Pitch Black Review

by ram DOT samudrala AT stanford DOT edu
March 10th, 2000

Pitch Black

/Pitch Black/ is standard sci-fi action fare that has its moments in terms of the visual cinematography, but the plot is mostly derivative and uninspiring.

The film follows a simple plot: a group of space-faring voyagers are stranded on a planet. The planet is inhabited by a race of aliens that appear only in the dark, and go about on a killing spree feeding on other living things that have become stranded. The planet is surrounded by three suns, which means constant sunlight and safety for the stranded voyagers, but as luck would have it, they happen to have crashed just before a total eclipse is about to occur (design or coincidence?).

There is some tension between the people stranded on the planet, but it is secondary to the feel of the movie itself: among the motley crew, Fry (Radha Mitchell) is the captain who almost jettisoned the passengers who were in cryosleep to save herself; Riddick (Vin Diesel) is a sociopath with special talents being transported shackled; and Inam (Keith David) a religious preacher whose primary purpose is to inject some form of a spiritual/religious message into the film. Of course, they must all work together to combat the greater evil (calling an alien species that just wants to survive "evil" is amusing to me).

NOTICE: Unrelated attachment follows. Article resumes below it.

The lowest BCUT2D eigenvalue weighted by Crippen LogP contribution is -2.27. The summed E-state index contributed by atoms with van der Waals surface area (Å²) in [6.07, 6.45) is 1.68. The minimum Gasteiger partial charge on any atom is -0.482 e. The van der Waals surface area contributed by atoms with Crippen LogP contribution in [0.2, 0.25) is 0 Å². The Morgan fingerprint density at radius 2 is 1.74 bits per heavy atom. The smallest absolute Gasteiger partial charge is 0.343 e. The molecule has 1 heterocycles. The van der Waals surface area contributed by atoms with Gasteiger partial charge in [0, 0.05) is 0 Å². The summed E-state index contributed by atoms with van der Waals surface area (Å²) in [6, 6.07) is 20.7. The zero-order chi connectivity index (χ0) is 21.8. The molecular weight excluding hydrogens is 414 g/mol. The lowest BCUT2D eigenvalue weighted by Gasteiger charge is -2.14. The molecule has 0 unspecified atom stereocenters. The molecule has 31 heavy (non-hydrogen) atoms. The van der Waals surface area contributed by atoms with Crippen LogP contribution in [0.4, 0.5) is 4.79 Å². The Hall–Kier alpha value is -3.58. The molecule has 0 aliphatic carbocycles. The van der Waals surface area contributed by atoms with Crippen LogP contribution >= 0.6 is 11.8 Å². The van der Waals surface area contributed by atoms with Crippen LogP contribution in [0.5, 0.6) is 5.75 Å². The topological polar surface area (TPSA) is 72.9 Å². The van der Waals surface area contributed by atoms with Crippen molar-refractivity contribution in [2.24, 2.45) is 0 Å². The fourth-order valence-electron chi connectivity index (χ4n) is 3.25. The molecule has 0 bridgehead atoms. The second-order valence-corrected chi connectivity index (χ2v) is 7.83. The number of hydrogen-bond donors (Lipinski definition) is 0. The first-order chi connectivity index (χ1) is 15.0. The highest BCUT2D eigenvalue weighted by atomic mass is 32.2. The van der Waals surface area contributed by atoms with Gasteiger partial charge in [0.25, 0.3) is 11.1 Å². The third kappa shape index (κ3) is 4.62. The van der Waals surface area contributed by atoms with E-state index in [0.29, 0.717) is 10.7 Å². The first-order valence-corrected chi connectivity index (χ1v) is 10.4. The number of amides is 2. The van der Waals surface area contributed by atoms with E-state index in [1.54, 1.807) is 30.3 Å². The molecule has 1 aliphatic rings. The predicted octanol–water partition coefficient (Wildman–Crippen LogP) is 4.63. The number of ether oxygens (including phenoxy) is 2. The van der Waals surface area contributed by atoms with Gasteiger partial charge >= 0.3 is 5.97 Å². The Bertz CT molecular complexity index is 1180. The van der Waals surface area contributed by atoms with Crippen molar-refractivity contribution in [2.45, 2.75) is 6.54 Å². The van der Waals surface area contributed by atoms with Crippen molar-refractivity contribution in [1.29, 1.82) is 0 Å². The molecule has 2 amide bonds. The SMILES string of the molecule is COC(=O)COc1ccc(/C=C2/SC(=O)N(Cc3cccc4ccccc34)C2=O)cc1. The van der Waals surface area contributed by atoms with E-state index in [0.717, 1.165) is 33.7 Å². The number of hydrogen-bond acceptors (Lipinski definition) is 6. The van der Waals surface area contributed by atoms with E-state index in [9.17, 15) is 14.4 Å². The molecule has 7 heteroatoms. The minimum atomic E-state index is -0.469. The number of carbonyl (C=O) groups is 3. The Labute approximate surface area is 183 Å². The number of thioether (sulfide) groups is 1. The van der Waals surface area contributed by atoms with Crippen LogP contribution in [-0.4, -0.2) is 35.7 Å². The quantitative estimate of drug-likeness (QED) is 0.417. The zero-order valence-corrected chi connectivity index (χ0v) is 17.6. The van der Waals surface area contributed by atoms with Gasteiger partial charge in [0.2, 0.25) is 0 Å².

The acting is passable and the pacing is decent, if you're comfortable with the "aliens kill off survivors until the last few manage to triumph" story line. The visuals are surreal and are done incredibly well, this is what rescues /Pitch Black/. Thinking back about this film, I feel as though I was dreaming about what I saw. The many views of the aliens (from looking through the killer's specialised eyes to their complex flying patterns) are done in an excellent manner (though the alien creatures themselves are modelled after the ones in /Alien/, albeit with wings).

Director and writer David Twohy does a fine job in giving us a visual glimpse of his universe, and while the plot of this film is not as conceptually sophisticated as his previous work, /The Arrival/, it is a great piece of eye candy to look at and enjoy on the big screen. Worth the matinee fare.

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